<login>@grenoble:~/riot/RIOT/$ make ETHOS_BAUDRATE=500000 DEFAULT_CHANNEL=<channel> BOARD=iotlab-m3 -C examples/gnrc_border_router clean all
    
  6. Use the CLI-Tools to flash the gnrc_border_router firmware that you have just built on the first M3 node. Here we use m3-1 but it may change in your case:
    <login>@grenoble:~/riot/RIOT/$ iotlab-node --update examples/gnrc_border_router/bin/iotlab-m3/gnrc_border_router.elf -l grenoble,m3,1
    
  7. Choose an available IPv6 prefix for the site you are experimenting on. For example in Grenoble site:
    • we choose 2001:660:5307:3100::/64
  8. Now you can configure the network of the border router on m3-1 and propagate an IPv6 prefix with ethos_uhcpd.py.
    <login>@grenoble:~$ sudo ethos_uhcpd.py m3-1 tap0 2001:660:5307:3100::1/64

    Important note1: Check that tap0 network interface is not already used and in this case choose another number

    <login>@grenoble:~$ ip addr show | grep tap
    1406: tap0: <BROADCAST,MULTICAST,UP,LOWER_UP> mtu 1500 qdisc pfifo_fast state UP group default qlen 500
    

    Important note2: If you have an error “overlaps with routes”, it’s because another experiment is using the same ipv6 prefix (e.g. : 2001:660:5307:3100::/64).

    You can view currently used IPv6 prefixes on the frontend SSH with this command

    <login>@grenoble:~$ ip -6 route
    2001:660:5307:30fff::/64 dev eth0  proto kernel  metric 256  mtu 1500 advmss 1440 hoplimit 4294967295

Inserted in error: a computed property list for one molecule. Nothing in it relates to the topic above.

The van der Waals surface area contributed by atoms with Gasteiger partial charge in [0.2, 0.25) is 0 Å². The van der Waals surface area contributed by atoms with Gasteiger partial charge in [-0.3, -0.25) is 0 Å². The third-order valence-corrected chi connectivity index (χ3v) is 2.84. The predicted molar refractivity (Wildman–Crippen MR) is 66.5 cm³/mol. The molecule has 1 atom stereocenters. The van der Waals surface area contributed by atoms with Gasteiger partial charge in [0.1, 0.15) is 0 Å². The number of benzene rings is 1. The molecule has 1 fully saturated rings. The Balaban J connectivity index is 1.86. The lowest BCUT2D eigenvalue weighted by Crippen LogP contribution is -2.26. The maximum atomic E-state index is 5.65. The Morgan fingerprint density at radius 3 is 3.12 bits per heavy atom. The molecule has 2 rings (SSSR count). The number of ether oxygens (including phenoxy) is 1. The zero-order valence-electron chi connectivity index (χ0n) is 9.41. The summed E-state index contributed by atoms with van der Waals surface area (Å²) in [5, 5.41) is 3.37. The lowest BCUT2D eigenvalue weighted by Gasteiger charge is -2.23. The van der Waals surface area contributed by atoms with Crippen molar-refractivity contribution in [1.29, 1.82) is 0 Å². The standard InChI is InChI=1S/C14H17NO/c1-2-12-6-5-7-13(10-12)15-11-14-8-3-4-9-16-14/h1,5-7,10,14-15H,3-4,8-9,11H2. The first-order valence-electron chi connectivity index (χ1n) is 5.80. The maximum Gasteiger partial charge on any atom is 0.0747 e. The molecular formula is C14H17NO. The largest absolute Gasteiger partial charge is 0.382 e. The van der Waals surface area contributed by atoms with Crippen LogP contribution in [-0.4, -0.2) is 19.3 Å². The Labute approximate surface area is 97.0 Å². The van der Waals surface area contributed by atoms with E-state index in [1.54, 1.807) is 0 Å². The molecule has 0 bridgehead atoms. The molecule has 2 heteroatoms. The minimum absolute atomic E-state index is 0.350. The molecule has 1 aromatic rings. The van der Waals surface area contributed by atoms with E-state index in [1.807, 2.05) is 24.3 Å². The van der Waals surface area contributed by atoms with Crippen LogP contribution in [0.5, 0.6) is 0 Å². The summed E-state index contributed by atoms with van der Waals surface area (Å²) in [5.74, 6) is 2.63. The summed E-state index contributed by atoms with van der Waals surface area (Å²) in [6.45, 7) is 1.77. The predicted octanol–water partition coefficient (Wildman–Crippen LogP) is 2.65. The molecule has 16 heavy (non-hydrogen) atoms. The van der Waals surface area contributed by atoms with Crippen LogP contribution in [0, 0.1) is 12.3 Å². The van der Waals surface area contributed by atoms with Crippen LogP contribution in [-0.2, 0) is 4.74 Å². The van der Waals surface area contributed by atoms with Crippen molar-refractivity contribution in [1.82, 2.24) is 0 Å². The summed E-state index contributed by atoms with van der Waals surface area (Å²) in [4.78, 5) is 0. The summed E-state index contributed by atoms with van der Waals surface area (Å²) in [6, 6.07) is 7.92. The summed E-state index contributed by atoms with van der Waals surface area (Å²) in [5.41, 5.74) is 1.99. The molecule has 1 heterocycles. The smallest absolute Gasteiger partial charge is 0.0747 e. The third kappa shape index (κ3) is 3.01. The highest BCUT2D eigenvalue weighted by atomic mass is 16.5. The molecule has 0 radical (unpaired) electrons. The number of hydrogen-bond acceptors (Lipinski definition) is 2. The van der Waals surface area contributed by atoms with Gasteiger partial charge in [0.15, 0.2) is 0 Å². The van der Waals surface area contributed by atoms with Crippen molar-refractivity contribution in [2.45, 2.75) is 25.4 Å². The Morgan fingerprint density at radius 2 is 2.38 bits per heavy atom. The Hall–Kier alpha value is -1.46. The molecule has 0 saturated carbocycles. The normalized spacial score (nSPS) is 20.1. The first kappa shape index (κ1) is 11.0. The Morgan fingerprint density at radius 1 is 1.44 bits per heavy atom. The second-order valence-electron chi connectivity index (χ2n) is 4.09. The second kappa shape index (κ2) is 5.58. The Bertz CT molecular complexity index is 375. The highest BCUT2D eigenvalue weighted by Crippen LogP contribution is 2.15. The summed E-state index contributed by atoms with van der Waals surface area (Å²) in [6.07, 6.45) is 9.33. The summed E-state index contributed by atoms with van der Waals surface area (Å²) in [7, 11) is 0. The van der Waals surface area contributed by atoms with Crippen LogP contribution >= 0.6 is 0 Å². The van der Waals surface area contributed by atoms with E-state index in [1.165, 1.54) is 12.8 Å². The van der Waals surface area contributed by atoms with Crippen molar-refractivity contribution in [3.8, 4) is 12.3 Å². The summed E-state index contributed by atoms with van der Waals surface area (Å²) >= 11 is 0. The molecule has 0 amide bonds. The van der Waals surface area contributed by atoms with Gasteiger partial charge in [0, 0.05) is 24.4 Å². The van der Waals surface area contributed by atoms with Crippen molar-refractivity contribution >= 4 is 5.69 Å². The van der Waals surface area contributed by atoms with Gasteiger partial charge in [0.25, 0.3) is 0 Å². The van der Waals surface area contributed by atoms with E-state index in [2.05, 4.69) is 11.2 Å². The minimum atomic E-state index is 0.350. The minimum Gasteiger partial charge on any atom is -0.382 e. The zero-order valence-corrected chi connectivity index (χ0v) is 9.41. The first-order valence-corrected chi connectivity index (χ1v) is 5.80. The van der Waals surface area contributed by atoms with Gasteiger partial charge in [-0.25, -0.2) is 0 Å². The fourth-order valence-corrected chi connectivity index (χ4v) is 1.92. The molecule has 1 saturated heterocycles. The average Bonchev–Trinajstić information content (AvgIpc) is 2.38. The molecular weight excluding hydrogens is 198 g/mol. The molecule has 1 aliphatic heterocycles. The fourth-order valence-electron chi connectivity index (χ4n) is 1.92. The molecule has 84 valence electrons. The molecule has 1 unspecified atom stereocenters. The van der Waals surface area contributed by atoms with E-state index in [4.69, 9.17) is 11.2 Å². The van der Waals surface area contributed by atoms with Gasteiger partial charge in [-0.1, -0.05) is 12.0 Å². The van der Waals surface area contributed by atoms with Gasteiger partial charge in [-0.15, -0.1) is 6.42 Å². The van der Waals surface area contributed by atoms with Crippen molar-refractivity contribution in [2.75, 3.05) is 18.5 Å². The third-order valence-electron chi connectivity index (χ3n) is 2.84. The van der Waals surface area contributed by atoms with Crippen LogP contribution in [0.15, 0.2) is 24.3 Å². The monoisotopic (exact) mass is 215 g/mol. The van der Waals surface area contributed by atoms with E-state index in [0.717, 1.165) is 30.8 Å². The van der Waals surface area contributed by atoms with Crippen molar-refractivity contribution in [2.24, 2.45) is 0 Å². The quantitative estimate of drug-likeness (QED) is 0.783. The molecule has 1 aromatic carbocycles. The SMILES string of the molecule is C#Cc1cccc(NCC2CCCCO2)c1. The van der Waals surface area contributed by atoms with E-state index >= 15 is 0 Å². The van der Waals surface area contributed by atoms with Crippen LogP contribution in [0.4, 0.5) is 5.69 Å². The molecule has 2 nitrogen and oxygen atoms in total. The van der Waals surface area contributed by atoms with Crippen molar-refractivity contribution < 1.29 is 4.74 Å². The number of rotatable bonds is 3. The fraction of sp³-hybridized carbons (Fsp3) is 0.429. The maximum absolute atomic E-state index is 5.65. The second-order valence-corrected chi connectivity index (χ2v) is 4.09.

2001:660:5307:3100::/64 dev tun0  proto kernel  metric 256  mtu 1500 advmss 1440 hoplimit 4294967295
    fe80::/64 dev eth1  proto kernel  metric 256  mtu 1500 advmss 1440 hoplimit 4294967295
    fe80::/64 dev eth0  proto kernel  metric 256  mtu 1500 advmss 1440 hoplimit 4294967295
    fe80::/64 dev tun0  proto kernel  metric 256  mtu 1500 advmss 1440 hoplimit 4294967295
    default via 2001:660:5307:30ff:ff:: dev eth0  metric 1  mtu 1500 advmss 1440 hoplimit 4294967295

    The network is finally configured:

    net.ipv6.conf.tap0.forwarding = 1
    net.ipv6.conf.tap0.accept_ra = 0
    ----> ethos: sending hello.
    ----> ethos: activating serial pass through.
    ----> ethos: hello reply received

    Note that we propagate another subnetwork for the border router (M3 node) in our LLN, 2001:660:3207:04c1::/64.

  9. Now, in another terminal, SSH to the SSH frontend and build the CoAP server firmware used for the other node. RIOT microcoap_server example will be used for this purpose.